Latest addition to the Black Tin Barns album on bandcamp.

This song is about the slow decline and eventual closure of the British Leyland Rover factory in Cowley.

My Uncle John worked in the spray booths there and my father would drive past it almost every day .

By the early 1990s the once proud Morris Motors and Pressed Steel plants were either crumbling or being demolished or sold to BMW.

Thatcherite propagandists in the press had a field day destroying its reputation and shoddy working practices at all levels produced a series of bad cars but it also had a long history of union activism and government opposition meaning it like the mines ripe for closure by a right wing establishment.

The early 1990s were marked by a series of ‘joyride’ incidents*. Basically disenfranchised youth venting anger at no jobs and no hope. Cars would be stolen, joy ridden and burnt…it happened everywhere but nowhere more poignantly than in Blackbird Leys estate…the side of Oxford that never seen. I was more interested and attached to that part than any dreaming spires.

So this is my sad elegy to a now destroyed community and way of life.

Ironically I have never learnt to drive but write a lot about cars….maybe if I had I’d be Bruce Springsteen now!

Here images of it as it was..

HERE wikipedia on the Joyriding days..seems I spot on sadly…

1991 street disturbances

Following a crackdown by police on joyriding in September 1991, some 150 youths stoned police officers. Two women suffered stab wounds and two men suffered other injuries during the riots.[8]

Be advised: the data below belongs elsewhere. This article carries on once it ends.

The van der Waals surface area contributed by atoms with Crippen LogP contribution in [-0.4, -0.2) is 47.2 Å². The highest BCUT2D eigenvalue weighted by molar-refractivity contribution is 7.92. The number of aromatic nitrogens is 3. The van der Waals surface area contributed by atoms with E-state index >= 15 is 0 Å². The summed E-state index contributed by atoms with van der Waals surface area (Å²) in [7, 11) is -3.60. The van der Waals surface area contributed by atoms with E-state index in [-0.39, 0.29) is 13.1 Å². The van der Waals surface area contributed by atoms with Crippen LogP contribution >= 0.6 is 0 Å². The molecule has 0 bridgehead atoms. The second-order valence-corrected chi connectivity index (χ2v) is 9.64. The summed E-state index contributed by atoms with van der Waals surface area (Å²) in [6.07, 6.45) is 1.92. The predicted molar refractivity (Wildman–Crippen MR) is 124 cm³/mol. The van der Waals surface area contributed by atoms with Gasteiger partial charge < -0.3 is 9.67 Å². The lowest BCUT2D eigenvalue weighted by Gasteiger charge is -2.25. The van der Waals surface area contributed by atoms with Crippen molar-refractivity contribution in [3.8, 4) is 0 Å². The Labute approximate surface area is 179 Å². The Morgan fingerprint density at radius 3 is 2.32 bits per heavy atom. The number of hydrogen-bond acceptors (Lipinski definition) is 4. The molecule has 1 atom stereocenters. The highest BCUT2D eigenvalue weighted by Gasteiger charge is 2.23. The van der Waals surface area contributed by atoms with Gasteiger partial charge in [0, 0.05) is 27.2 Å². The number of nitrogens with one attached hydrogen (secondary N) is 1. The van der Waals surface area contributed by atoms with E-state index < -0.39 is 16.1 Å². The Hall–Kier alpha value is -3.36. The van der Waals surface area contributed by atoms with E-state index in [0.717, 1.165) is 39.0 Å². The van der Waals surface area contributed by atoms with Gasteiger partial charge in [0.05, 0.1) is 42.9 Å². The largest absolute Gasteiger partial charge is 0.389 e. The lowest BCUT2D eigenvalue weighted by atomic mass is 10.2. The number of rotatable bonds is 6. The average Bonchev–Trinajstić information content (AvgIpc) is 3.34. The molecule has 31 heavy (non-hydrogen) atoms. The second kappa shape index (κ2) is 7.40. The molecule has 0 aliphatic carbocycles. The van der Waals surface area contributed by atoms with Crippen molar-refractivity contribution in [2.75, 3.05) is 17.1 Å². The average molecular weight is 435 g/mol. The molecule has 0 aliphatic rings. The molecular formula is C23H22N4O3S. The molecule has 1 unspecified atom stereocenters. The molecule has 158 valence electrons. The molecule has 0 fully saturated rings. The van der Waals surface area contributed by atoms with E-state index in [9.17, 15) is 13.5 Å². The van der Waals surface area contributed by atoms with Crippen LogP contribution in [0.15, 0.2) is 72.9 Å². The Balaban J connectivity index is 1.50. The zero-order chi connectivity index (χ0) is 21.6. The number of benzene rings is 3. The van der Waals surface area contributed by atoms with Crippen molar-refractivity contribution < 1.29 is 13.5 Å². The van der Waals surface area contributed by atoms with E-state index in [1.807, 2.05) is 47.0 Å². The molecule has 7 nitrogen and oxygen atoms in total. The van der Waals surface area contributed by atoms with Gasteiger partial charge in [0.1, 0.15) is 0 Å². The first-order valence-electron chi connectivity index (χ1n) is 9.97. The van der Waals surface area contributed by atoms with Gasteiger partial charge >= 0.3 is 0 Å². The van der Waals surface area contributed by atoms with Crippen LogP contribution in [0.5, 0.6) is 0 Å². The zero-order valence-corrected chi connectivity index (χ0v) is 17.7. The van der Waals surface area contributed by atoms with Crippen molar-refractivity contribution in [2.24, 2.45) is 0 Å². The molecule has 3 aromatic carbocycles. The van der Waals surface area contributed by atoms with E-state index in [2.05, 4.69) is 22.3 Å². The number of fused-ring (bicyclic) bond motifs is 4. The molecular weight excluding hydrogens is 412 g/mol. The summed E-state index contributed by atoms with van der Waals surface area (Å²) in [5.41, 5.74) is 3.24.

Around this time, Blackbird Leys was infamous for its joy riding. Young men from the estate would steal cars and ‘display’ them (with a variety of high-speed stunts) to an audience gathered outside the estate shops (known locally as the ‘top shops’), eventually gaining worldwide media attention.[9][not in citation given] Politician Andrew Smith stated in 1991 that the extensive national media coverage of confrontations with the police in August and September left many of the wider public with a distorted picture of the problem.[10] Some say journalists visiting helped encourage some of the action for filming.[9] Various measures were brought in by the local council and police to stop the displays. Police often found it difficult to catch joy riders, whose stolen cars were faster than the police vehicles, though eventually a faster police car was introduced. Chicanes were built around the shops area, and an anti-skid surface applied to the road, making it difficult to execute handbrake turns and other stunts.



By Shaun Belcher

Sing, rant and scribble

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